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US retailers victims of organised crime and cargo theft: NRF

SIXTY-SEVEN per cent of US retailers have reported an increase in retail crime in the past year with losses averaging US$726,351 per $1 billion in sales, up from $700,259 in 2016, according to the National Retail Federation's (NRF) organised retail crime report.

The 13th annual crime survey also found that 40 per cent of retailers suffered cargo theft, with merchandise being stolen en route to stores from distribution centres or at other points along the supply chain. On a brighter note that figure is down from 44 per cent in 2016, reported American Shipper.



"Organised retail crime continues to be one of the biggest challenges to retailers of all sizes," said NRF vice president Bob Moraca. 



"These crimes happen across the country every day, with criminals getting smarter, more brazen, more aggressive and sometimes



A similar report undertaken by supply chain risk assessment firm Sensitech also showed that the US is a high-risk region for organised cargo theft even attacking store employees and shoppers," he said.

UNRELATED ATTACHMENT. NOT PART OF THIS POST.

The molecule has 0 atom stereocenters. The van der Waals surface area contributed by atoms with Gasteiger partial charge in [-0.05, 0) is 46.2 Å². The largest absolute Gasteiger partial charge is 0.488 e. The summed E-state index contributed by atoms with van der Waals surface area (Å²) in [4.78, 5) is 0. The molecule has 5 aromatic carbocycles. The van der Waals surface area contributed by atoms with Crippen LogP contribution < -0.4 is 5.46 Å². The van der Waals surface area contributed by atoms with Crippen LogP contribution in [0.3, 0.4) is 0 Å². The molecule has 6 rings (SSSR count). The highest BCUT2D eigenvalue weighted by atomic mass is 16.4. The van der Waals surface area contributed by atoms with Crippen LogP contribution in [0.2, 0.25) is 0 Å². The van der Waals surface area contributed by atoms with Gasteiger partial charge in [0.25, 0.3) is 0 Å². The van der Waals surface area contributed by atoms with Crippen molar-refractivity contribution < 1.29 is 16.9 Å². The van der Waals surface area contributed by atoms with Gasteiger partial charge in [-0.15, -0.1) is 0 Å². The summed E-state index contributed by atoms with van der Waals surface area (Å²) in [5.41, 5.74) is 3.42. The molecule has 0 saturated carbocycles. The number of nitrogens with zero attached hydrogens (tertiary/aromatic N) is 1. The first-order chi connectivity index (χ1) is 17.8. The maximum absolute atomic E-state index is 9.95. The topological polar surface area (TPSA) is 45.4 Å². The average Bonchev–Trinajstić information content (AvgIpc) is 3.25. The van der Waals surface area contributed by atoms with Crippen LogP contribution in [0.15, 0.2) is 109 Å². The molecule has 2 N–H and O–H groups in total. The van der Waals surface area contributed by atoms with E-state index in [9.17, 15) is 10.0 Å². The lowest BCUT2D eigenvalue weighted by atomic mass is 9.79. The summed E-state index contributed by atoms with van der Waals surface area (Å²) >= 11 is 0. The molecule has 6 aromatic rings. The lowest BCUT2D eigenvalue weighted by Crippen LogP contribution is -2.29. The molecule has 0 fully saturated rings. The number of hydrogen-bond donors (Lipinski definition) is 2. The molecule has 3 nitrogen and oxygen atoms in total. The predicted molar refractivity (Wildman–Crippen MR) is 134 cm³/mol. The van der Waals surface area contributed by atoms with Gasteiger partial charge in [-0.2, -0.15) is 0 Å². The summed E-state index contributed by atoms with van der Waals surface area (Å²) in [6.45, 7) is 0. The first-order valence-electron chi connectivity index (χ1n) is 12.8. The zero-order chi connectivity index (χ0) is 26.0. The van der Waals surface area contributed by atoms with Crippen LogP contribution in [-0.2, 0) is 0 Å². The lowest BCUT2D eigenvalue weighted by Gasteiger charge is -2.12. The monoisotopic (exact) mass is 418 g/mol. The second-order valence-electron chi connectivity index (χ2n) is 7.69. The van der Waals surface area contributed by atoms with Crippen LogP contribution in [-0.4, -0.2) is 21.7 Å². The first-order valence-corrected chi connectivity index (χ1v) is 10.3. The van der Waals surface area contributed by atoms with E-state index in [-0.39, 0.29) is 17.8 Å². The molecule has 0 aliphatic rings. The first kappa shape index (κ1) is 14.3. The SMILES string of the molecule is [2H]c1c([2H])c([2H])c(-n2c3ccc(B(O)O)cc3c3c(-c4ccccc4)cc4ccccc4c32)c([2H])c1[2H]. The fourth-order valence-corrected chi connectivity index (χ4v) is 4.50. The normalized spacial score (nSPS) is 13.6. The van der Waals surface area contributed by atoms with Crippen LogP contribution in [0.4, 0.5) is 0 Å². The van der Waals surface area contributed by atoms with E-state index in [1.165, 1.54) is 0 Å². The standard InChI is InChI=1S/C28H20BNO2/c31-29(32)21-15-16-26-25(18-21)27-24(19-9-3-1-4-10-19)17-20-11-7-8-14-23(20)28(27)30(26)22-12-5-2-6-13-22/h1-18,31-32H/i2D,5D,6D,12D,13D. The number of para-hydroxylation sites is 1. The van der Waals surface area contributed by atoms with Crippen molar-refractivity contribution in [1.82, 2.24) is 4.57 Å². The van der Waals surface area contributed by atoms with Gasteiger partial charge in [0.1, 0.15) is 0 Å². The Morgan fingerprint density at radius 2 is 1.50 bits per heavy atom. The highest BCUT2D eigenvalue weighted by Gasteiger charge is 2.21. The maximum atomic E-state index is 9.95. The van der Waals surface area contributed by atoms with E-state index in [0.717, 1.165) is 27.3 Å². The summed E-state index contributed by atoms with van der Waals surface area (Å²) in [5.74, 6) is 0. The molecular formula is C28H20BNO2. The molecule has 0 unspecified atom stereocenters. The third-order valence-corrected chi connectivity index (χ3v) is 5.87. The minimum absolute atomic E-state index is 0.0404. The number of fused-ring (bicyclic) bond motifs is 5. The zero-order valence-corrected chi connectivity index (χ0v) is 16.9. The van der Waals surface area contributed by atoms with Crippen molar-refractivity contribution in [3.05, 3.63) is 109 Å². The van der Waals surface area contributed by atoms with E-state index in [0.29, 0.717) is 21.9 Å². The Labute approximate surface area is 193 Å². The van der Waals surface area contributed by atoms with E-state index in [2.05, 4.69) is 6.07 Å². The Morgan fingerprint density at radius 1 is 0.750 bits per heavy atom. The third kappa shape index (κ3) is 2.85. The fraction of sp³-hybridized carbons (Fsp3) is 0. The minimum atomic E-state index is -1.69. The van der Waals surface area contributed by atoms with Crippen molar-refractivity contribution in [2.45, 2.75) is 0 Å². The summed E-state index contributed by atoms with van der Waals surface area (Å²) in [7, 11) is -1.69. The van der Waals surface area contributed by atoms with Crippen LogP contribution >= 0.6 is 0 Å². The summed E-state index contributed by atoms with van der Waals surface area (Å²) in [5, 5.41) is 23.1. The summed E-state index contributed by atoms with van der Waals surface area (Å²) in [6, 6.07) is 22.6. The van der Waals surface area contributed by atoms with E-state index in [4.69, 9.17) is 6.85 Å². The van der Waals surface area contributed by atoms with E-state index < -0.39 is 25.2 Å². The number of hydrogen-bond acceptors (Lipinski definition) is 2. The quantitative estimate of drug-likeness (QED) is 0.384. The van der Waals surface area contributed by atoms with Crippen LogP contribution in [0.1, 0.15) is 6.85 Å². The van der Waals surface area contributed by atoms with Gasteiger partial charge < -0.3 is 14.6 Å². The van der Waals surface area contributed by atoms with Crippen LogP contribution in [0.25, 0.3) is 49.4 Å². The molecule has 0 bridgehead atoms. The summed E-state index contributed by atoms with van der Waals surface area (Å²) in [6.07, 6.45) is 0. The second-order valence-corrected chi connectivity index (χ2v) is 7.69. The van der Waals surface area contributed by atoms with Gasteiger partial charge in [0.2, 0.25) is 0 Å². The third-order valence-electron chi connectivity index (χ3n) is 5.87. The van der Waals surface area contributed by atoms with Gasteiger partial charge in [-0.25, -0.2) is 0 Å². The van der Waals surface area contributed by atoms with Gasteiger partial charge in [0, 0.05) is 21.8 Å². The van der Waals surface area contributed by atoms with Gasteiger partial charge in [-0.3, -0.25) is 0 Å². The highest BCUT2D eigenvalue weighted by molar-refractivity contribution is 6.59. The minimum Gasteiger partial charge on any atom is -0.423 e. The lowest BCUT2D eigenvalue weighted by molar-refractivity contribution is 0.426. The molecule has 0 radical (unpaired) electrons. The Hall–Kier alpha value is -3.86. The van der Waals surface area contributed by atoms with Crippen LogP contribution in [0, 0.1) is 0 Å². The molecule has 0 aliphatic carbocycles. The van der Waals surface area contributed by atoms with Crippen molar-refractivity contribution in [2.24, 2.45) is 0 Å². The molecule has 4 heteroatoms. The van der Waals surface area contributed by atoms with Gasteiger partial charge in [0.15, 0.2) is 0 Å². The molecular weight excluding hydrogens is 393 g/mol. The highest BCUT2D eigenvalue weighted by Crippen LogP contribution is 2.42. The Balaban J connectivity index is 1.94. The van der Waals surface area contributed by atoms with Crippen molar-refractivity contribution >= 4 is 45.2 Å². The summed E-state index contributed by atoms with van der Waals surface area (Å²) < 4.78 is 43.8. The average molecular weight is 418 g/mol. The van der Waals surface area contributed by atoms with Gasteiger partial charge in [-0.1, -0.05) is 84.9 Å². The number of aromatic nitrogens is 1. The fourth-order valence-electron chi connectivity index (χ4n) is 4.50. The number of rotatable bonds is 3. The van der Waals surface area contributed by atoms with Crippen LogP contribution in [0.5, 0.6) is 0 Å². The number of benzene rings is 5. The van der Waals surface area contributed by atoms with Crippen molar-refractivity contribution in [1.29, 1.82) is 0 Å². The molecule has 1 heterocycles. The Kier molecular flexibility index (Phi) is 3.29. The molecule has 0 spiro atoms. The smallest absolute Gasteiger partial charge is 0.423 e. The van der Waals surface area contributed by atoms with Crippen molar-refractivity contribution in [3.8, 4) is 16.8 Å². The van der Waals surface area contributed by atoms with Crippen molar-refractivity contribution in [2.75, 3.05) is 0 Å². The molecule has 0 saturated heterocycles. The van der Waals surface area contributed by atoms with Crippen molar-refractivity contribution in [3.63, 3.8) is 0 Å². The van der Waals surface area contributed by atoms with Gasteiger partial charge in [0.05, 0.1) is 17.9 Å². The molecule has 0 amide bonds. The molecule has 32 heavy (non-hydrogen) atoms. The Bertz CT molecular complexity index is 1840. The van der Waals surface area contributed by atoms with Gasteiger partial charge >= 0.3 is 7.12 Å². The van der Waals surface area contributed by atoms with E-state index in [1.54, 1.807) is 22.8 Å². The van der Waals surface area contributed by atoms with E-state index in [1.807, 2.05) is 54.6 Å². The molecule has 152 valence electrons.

"Fighting organised crime is a full-time job, and retailers must learn how to stay a step ahead of these thieves."



The NRF noted that Los Angeles since 2012 remains the hot spot for organised crime in the US, followed by New York, Houston, Miami, Atlanta, Chicago, Orlando, San Francisco/Oakland, Orange County in California and northern New Jersey. 



The report stated: "Theft of full truckloads of cargo accounts for about three quarters of all theft in the United States. Other methods of theft are gaining in popularity, according to the SCIC [Sensitech's Supply Chain Intelligence Centre], specifically pilferage of electronics and pharmaceuticals, where smaller volumes of product theft can still be profitable."
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